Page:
LaTosha Brown, co-founder of Black Voters Matter, a nonprofit focused on black voter outreach: At the end of the day, we’ve got to uproot the fundamental structures of racism. I think we need to uproot the system. Looking at reforming the police is like someone asking how can we create an equitable slave plantation. We can’t. What we need is a whole new approach. Our communities want to be safe. Having an agency that actually is rooted in protection and safety and maintaining peace — that’s what I want. There has to be a fundamental, whole reformation, transformation of structure where at the center of that structure is not enforcement, but the focus is literally on how do you use this department to really be able to facilitate or maintain peace.

What’s the biggest obstacle to defunding police?

Purnell: One of the biggest obstacles to defunding the police is that people conflate the idea of safety and policing, especially people who don’t experience police violence. So they’re just curious and are like, “What are we going to do?” They want an answer.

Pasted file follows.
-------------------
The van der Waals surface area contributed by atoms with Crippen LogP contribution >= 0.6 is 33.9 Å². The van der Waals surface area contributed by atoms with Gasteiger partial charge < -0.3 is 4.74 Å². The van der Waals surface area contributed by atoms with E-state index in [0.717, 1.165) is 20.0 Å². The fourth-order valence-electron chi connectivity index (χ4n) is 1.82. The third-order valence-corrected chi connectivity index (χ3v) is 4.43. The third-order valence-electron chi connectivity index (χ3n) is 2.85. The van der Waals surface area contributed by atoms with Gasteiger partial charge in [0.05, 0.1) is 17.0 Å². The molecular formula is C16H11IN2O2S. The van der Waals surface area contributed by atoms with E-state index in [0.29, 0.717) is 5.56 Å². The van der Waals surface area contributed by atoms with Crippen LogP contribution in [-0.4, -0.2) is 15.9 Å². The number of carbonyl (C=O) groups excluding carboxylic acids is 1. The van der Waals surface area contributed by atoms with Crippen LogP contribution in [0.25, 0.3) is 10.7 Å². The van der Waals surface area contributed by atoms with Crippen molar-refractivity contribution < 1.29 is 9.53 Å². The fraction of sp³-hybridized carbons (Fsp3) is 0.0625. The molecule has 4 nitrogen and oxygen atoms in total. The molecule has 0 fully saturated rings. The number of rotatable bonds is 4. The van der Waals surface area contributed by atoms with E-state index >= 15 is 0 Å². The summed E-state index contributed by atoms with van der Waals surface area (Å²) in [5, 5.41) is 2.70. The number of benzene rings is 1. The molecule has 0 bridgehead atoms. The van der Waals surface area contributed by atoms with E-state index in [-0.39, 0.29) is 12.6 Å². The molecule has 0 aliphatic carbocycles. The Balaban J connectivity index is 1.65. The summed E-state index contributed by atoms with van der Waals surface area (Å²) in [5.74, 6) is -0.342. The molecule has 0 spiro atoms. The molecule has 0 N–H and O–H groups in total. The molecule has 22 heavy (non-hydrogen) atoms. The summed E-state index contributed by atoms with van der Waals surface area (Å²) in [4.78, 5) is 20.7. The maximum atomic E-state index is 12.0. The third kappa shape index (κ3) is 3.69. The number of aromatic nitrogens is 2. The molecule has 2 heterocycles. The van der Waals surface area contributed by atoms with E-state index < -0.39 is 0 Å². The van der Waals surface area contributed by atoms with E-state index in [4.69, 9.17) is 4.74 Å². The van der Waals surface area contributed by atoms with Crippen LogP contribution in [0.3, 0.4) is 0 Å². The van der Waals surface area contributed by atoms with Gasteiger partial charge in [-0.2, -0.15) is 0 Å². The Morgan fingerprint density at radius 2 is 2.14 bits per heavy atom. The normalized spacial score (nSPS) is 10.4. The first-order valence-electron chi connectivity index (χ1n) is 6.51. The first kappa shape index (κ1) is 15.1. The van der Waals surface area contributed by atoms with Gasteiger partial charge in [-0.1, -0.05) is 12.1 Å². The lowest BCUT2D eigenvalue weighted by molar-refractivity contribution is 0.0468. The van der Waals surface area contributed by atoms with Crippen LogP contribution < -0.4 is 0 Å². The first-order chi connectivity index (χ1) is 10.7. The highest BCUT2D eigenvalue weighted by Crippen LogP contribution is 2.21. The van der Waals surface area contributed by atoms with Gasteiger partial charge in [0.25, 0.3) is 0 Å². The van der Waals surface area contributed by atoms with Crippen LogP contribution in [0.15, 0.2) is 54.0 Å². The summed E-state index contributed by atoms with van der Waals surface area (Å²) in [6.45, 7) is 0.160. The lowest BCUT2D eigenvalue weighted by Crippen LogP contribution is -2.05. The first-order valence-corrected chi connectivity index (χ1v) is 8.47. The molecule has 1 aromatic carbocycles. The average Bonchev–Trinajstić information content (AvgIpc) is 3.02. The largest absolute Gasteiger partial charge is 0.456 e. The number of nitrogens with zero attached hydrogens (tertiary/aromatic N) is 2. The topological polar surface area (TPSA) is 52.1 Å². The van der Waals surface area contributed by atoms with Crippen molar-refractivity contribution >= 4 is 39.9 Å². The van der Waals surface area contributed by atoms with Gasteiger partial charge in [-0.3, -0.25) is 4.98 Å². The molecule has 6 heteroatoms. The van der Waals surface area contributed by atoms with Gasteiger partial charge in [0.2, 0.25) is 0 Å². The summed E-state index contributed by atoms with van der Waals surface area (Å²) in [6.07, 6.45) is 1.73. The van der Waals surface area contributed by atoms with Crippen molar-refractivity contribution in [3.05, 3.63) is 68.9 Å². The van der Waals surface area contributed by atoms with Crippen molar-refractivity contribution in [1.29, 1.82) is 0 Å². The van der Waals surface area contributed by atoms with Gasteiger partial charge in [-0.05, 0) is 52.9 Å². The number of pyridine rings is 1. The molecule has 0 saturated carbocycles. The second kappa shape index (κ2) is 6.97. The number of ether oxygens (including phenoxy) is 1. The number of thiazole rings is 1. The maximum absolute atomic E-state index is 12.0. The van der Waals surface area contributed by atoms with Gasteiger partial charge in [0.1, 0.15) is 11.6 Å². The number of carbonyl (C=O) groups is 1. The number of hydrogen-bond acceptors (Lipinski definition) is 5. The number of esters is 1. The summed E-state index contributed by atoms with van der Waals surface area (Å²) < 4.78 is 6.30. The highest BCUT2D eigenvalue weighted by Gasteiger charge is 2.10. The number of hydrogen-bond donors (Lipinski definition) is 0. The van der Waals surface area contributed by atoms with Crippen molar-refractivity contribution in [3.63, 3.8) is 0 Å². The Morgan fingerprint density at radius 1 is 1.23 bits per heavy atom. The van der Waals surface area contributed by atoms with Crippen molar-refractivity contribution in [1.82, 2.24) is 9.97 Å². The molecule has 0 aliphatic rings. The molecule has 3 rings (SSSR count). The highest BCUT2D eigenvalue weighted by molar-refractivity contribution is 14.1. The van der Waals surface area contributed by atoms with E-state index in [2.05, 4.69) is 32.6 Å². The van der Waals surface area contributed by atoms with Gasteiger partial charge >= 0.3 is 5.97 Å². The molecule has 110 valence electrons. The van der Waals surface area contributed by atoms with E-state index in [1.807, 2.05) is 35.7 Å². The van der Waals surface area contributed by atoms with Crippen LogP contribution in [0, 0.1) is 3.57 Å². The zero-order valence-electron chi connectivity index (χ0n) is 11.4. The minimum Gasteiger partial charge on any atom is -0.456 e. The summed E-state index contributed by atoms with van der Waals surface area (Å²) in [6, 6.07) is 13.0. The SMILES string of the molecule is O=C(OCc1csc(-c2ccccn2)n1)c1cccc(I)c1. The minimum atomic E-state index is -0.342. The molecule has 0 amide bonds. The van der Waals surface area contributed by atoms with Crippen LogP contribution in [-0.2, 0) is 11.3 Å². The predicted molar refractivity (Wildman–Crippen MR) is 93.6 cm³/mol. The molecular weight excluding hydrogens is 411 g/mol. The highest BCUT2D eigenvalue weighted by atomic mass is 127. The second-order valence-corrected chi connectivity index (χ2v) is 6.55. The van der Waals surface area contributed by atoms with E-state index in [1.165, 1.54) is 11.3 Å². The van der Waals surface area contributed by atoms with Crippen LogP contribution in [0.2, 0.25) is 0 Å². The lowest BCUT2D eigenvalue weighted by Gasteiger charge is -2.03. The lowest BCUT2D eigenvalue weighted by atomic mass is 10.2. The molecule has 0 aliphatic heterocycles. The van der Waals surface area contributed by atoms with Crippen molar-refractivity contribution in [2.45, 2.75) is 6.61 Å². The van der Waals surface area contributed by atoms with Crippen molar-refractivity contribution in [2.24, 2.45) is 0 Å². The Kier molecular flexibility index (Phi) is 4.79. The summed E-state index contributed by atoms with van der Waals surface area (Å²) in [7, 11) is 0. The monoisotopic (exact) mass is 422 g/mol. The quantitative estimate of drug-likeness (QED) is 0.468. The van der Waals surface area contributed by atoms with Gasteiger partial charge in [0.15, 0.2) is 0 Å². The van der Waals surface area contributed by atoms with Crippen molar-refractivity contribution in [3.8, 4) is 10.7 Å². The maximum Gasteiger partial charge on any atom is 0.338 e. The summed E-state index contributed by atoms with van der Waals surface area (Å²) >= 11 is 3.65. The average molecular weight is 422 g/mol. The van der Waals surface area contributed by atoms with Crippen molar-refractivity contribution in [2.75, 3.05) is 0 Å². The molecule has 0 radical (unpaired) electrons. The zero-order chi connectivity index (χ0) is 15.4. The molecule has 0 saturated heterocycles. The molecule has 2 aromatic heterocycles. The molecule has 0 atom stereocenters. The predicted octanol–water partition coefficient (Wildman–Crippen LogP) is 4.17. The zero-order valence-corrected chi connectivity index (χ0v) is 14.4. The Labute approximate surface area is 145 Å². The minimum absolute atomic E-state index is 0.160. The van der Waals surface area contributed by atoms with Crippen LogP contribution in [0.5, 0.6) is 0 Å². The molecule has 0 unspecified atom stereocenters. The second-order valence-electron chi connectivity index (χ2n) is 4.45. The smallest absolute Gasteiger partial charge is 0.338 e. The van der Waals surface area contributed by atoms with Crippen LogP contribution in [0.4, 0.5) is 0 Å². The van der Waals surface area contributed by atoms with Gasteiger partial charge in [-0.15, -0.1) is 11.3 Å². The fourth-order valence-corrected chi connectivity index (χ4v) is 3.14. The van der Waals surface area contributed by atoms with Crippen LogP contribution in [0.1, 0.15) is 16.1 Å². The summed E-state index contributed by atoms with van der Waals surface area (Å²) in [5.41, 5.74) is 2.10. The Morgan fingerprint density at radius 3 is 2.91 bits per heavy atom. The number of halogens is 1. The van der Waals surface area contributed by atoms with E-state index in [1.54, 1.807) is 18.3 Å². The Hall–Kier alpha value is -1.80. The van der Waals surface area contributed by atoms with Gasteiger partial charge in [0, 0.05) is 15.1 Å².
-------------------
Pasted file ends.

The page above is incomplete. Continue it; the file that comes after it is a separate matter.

What we’re saying is don’t wait for abolitionists [people working on prison abolition] to give you an answer that sounds like police. Think of abolition as an invitation to think about other ways to address public safety.

And don’t just assume it’s a novel idea that hasn’t been thought out. So many organizations, so many writers are teaching people not to rely on police but to rely on each other and establish strong community networks to respond to public harm without public harm. Ask, “Are people already trying this, and what results are they seeing? Does it make sense to invest in those, or does our community look very different?”